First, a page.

The poorest of the poor – people with absolutely no agency, no welfare state to fall back on, very little education or even access to a safe living space – had new ways to make themselves heard through politics, trade unionism or both. It wasn’t a workers’ utopia, and there were significant losses as well as gains… but it’s the sense of possibility of this period that entices me.

Why was the GFTU created?

 Plans for the GFTU had been around for years before they were finally established. There had always been a concern that many workers were simply starved back to work because their unions very quickly ran out of strike pay. Instead of relying on donations from other unions during a dispute, the central argument for the creation of the GFTU was that there should be a centralised strike fund for all unions to pay into and draw from when needed. The problem was that no one agreed on how it should be managed and who could decide which unions were entitled to what amount.

Photos of the 16 members of the General Federation of Trade Unions (GFTU) First Management Committee - 1899
The first provisional GFTU committee meeting was held on 7th February 1899 and focused on strike fund eligibility rules for Trade Union affiliates.

Eventually, it was a high-profile loss that convinced the sceptics. A London branch of the Amalgamated Society of Engineers (ASE) – a wealthy union that enjoyed significant workplace control – decided to agitate for an 8-hour day. However, the employers were also learning the power of collective action and, through their own Engineering Employers’ Federation, they instigated a rolling lockout of workers across the country. The ASE were forced into capitulation after six months of intensifying pressure and vastly depleted bank accounts. It was clear that the wealthy employers could afford to sit out the dispute for longer than the workers could.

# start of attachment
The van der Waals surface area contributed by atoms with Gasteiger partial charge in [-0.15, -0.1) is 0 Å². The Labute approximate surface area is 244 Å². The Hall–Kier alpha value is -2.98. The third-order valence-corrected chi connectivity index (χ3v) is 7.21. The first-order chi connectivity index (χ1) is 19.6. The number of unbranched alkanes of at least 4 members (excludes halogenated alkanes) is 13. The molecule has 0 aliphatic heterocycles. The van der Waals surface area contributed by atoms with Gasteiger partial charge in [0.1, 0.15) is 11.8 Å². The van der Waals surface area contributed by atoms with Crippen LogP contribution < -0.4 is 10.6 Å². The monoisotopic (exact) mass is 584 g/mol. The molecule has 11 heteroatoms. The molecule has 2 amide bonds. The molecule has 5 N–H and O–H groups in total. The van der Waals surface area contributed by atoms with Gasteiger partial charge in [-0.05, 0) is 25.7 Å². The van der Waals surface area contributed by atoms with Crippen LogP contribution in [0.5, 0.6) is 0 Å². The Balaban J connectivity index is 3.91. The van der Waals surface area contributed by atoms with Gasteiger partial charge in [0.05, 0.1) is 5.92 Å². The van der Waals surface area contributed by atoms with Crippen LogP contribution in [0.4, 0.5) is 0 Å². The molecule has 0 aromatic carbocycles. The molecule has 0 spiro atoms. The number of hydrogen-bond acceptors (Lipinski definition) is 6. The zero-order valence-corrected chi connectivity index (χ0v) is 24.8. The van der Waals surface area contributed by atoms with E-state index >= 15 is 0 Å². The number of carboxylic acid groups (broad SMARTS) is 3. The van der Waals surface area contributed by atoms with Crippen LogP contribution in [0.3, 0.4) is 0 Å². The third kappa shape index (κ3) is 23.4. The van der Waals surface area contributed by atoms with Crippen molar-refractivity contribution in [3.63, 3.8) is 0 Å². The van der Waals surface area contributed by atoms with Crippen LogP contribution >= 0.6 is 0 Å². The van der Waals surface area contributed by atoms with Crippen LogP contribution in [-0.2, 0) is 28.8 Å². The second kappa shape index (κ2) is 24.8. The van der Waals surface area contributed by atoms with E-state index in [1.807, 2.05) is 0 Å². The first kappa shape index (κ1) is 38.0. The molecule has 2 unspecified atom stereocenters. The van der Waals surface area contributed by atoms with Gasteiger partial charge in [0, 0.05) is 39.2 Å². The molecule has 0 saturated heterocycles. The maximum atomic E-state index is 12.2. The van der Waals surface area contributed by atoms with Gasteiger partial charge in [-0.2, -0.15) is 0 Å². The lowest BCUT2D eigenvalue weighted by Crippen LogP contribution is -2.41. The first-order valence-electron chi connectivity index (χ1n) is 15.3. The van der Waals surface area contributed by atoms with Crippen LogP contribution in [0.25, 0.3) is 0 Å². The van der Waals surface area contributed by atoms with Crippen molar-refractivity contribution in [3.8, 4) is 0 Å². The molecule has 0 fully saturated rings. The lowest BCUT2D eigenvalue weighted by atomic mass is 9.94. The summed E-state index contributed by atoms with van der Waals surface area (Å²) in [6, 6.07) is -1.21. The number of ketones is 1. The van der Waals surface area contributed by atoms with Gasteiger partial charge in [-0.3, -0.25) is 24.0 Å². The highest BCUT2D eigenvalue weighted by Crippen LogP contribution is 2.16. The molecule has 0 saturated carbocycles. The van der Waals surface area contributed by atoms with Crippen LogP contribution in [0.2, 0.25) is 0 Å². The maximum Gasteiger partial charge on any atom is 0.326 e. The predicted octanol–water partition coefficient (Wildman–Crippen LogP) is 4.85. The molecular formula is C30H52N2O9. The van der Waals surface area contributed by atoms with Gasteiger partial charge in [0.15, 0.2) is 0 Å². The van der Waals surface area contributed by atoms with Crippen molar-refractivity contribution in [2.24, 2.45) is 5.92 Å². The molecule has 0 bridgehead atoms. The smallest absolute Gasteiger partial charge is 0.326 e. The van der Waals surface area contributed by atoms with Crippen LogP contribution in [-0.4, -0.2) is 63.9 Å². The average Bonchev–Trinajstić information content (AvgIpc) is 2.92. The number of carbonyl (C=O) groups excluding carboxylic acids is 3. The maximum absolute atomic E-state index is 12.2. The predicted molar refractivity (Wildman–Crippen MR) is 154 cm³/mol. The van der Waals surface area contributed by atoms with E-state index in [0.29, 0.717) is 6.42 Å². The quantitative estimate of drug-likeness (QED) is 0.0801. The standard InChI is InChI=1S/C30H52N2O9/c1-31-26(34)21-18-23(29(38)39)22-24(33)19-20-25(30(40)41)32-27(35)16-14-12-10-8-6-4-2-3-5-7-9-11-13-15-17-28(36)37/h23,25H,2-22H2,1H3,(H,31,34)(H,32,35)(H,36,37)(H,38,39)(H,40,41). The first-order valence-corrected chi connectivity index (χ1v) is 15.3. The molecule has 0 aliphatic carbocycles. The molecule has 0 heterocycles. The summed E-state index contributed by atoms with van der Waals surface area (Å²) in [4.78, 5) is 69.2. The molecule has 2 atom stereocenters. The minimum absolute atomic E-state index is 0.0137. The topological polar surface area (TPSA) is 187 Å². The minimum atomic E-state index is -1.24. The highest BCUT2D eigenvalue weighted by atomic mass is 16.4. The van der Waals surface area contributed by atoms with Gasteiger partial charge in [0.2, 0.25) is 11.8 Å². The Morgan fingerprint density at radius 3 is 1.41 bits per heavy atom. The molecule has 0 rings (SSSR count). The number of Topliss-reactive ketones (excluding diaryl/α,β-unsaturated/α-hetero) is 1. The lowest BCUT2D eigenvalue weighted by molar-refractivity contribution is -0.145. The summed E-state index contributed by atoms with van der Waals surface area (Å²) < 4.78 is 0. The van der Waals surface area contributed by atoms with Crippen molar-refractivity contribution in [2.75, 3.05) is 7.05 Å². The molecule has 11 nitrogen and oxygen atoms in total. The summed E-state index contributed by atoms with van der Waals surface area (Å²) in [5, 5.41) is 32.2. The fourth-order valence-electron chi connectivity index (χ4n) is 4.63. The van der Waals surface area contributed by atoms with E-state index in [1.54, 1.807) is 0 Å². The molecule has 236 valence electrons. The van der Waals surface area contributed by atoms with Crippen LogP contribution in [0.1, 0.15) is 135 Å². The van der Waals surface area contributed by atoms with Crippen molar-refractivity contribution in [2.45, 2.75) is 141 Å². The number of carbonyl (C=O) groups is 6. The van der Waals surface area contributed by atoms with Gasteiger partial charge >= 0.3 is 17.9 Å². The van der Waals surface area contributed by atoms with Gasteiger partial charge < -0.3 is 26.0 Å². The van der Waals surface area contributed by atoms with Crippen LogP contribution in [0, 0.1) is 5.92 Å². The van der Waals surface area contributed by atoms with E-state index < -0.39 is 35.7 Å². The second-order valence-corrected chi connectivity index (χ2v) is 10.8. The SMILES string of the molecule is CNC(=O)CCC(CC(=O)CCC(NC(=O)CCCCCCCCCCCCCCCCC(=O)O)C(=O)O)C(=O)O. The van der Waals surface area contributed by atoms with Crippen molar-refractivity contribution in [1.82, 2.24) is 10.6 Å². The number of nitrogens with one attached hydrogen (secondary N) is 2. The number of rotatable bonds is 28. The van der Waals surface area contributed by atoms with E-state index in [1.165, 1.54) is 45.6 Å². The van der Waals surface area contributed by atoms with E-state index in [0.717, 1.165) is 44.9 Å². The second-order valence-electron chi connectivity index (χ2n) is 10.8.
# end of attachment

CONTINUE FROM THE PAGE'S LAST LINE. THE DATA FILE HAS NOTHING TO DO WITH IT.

This was a turning point for the movement. It was clear that collective action would not always be strong enough if trade unions could not afford to at least give their members enough to live on during disputes. The GFTU was the answer to this: a committee, separate to the Trades Union Congress (TUC), that could collect and administer a strike fund for all. This was quickly changed into a conciliation service, with committee members cross-crossing the country and holding talks between union and employers in order to prevent unnecessary pressures on the GFTU’s purse strings.

Gradually, as it became evident that the financial purpose of the GFTU would only work if every union signed up (which they didn’t), the conciliatory role they played became their most important function. They acted as spokespeople for smaller, craft-based unions that found themselves drowned out by the larger unions that took up a lot of space in these first few decades. They were rarely involved in high profile strikes; instead, they were central to the day-to-day running of industry by conducting health and safety research, establishing education programmes and reporting to parliament on pay and working conditions. Over the last few decades, the GFTU has quietly performed the mundane but vital work of trade union advocacy, which has guaranteed their longevity during a tumultuous century.